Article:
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Dollar climbs from 10-month low as Fed talks down contagion threat

Wednesday 26th May 2010

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The New Zealand dollar climbed from a 10-month low after St Louis Federal Reserve President James Bullard talked down the threat of Europe’s debt crisis seeping across the Atlantic, and helped ease investors’ concerns about the so-called PIIGS (Portugal, Ireland, Italy, Greece and Spain).  

Bullard told an audience in London that the Fed was watching Europe’s woes very carefully, but said he didn’t think it would significantly impact on US monetary policy. That helped allay earlier concerns over the state of Spain’s banks after the International Monetary Fund said the nation faces “severe” challenges, and the ongoing nervousness pushed bank funding costs up, with the three-month London Interbank Offered Rate up 5.2% to 54 basis points.

The kiwi dollar sank below 66 US cents for the first time since August last year amid the early jitters before paring its losses as Bullard’s speech and upbeat US data helped markets regain some confidence.  

“The news driving things at the moment is nothing new – we’re not any worse than what we’ve already seen,” said Tim Kelleher, vice president of institutional banking and markets at Commonwealth Bank of Australia.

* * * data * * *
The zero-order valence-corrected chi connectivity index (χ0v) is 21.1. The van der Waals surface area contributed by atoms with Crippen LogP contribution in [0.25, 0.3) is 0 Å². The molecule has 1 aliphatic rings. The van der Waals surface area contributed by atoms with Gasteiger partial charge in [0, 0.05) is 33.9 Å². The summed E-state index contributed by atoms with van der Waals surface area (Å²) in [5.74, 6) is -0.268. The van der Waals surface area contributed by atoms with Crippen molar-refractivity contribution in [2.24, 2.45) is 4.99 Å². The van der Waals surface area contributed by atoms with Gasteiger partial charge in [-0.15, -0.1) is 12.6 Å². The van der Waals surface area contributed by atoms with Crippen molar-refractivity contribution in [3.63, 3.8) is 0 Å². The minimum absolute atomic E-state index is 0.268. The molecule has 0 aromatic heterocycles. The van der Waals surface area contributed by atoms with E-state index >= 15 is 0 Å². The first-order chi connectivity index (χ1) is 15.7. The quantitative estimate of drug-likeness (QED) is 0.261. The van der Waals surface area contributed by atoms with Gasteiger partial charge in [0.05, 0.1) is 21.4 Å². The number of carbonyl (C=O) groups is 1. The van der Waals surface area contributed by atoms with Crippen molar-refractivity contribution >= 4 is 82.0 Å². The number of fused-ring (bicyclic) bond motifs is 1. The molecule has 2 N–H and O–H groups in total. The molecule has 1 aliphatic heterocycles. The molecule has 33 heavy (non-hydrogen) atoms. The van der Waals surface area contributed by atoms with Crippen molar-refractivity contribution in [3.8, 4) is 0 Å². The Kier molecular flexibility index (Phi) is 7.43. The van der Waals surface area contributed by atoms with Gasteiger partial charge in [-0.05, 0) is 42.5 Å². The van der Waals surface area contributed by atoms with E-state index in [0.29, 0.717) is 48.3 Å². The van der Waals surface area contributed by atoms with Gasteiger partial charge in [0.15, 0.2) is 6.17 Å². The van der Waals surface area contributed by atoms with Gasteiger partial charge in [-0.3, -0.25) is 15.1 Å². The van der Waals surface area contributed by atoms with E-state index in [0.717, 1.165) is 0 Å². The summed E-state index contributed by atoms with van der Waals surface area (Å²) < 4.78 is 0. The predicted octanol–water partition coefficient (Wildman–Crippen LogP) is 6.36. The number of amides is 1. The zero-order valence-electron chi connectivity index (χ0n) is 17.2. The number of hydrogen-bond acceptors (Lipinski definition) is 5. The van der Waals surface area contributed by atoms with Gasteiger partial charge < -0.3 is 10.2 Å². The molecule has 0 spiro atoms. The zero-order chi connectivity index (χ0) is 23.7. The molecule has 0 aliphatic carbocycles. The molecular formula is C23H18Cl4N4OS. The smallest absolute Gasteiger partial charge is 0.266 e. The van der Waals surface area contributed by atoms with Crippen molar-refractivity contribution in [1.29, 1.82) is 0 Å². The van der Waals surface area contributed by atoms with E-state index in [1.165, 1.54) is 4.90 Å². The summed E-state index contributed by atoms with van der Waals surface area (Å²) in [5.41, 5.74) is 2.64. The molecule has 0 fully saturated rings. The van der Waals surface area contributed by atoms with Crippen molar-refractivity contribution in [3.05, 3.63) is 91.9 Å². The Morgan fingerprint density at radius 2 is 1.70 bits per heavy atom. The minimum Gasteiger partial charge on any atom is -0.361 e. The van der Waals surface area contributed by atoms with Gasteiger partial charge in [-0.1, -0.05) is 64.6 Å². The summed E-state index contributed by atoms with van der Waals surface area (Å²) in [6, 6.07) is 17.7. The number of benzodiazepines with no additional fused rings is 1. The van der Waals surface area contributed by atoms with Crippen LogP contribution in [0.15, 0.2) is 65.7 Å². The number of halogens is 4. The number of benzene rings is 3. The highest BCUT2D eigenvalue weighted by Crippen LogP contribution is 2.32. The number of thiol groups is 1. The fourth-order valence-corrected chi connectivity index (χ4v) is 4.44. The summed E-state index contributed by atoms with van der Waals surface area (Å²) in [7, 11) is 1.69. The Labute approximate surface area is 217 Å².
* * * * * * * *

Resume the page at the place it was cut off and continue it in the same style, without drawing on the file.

“The kiwi looks ready to rally back for the next two or three days as it goes through some consolidation.”  

The kiwi rose to 66.90 US cents from 65.79 cents yesterday, and gained to 65.16 on the trade-weighted index of major trading partners’ currencies from 64.54. It rose to 60.34 yen from 59.02 yen yesterday, and slipped to 80.93 Australian cents from 81.27 cents. It increased to 54.20 euro cents from 53.94 cents yesterday, and advanced to 46.45 pence from 46.06 pence.  

Kelleher said the currency may trade between 66.75 US cents and 67.50 cents today and will head towards 68.50 cents in the coming week as it rallies off its low.  

“The kiwi’s well-supported off 66.50 US cents and those who didn’t get in down there missed out,” Kelleher said.  

The New Zealand dollar gained some traction yesterday when Fonterra Cooperative Group announced an increased forecast pay-out to farmers for the 2010/11 season, and Kelleher expects the announcement will cement a June rate hike by the Reserve Bank of New Zealand.  

Investors are betting the RBNZ will hike the official cash rate by 144 basis points in the next 12 months, according to the Overnight Index Swap curve, though that expectation has been declining since May 6 when they were predicting 215 basis points of increases.

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